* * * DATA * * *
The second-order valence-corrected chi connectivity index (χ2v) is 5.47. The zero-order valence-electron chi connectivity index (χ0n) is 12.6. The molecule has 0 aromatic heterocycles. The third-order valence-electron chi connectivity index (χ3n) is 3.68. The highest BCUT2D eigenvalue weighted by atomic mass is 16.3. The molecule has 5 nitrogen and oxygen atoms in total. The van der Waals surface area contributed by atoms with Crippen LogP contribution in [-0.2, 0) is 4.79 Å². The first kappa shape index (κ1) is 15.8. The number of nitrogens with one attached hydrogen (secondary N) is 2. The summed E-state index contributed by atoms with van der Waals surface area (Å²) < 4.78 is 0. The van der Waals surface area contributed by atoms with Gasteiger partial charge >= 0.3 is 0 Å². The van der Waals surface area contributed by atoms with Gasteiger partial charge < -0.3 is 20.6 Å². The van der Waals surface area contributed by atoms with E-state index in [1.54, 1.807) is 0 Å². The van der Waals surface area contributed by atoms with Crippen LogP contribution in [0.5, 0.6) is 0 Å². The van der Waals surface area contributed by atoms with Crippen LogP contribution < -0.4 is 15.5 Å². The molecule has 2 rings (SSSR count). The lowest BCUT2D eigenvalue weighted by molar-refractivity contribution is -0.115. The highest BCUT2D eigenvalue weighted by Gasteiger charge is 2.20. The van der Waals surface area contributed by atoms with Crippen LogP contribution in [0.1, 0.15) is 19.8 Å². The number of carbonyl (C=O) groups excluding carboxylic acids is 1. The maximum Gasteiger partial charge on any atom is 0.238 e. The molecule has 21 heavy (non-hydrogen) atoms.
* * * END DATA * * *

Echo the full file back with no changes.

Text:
The second-order valence-corrected chi connectivity index (χ2v) is 5.47. The zero-order valence-electron chi connectivity index (χ0n) is 12.6. The molecule has 0 aromatic heterocycles. The third-order valence-electron chi connectivity index (χ3n) is 3.68. The highest BCUT2D eigenvalue weighted by atomic mass is 16.3. The molecule has 5 nitrogen and oxygen atoms in total. The van der Waals surface area contributed by atoms with Crippen LogP contribution in [-0.2, 0) is 4.79 Å². The first kappa shape index (κ1) is 15.8. The number of nitrogens with one attached hydrogen (secondary N) is 2. The summed E-state index contributed by atoms with van der Waals surface area (Å²) < 4.78 is 0. The van der Waals surface area contributed by atoms with Gasteiger partial charge >= 0.3 is 0 Å². The van der Waals surface area contributed by atoms with Gasteiger partial charge < -0.3 is 20.6 Å². The van der Waals surface area contributed by atoms with E-state index in [1.54, 1.807) is 0 Å². The van der Waals surface area contributed by atoms with Crippen LogP contribution in [0.5, 0.6) is 0 Å². The van der Waals surface area contributed by atoms with Crippen LogP contribution < -0.4 is 15.5 Å². The molecule has 2 rings (SSSR count). The lowest BCUT2D eigenvalue weighted by molar-refractivity contribution is -0.115. The highest BCUT2D eigenvalue weighted by Gasteiger charge is 2.20. The van der Waals surface area contributed by atoms with Crippen LogP contribution in [0.1, 0.15) is 19.8 Å². The number of carbonyl (C=O) groups excluding carboxylic acids is 1. The maximum Gasteiger partial charge on any atom is 0.238 e. The molecule has 21 heavy (non-hydrogen) atoms.